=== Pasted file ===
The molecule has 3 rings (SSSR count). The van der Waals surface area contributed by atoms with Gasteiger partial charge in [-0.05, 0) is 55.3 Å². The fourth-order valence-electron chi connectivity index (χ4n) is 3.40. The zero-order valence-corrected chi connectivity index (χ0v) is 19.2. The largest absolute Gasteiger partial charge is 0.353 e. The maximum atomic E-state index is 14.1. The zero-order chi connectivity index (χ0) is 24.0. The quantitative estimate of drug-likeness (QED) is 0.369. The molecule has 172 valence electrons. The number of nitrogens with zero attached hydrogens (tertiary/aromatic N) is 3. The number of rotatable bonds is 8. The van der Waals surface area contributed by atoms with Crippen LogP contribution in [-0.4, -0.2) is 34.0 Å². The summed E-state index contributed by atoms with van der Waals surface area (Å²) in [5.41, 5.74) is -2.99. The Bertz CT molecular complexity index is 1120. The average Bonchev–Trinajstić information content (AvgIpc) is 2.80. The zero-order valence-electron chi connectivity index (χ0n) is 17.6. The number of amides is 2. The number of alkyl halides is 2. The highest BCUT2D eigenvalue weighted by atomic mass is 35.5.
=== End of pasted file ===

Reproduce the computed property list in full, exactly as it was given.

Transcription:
The molecule has 3 rings (SSSR count). The van der Waals surface area contributed by atoms with Gasteiger partial charge in [-0.05, 0) is 55.3 Å². The fourth-order valence-electron chi connectivity index (χ4n) is 3.40. The zero-order valence-corrected chi connectivity index (χ0v) is 19.2. The largest absolute Gasteiger partial charge is 0.353 e. The maximum atomic E-state index is 14.1. The zero-order chi connectivity index (χ0) is 24.0. The quantitative estimate of drug-likeness (QED) is 0.369. The molecule has 172 valence electrons. The number of nitrogens with zero attached hydrogens (tertiary/aromatic N) is 3. The number of rotatable bonds is 8. The van der Waals surface area contributed by atoms with Crippen LogP contribution in [-0.4, -0.2) is 34.0 Å². The summed E-state index contributed by atoms with van der Waals surface area (Å²) in [5.41, 5.74) is -2.99. The Bertz CT molecular complexity index is 1120. The average Bonchev–Trinajstić information content (AvgIpc) is 2.80. The zero-order valence-electron chi connectivity index (χ0n) is 17.6. The number of amides is 2. The number of alkyl halides is 2. The highest BCUT2D eigenvalue weighted by atomic mass is 35.5.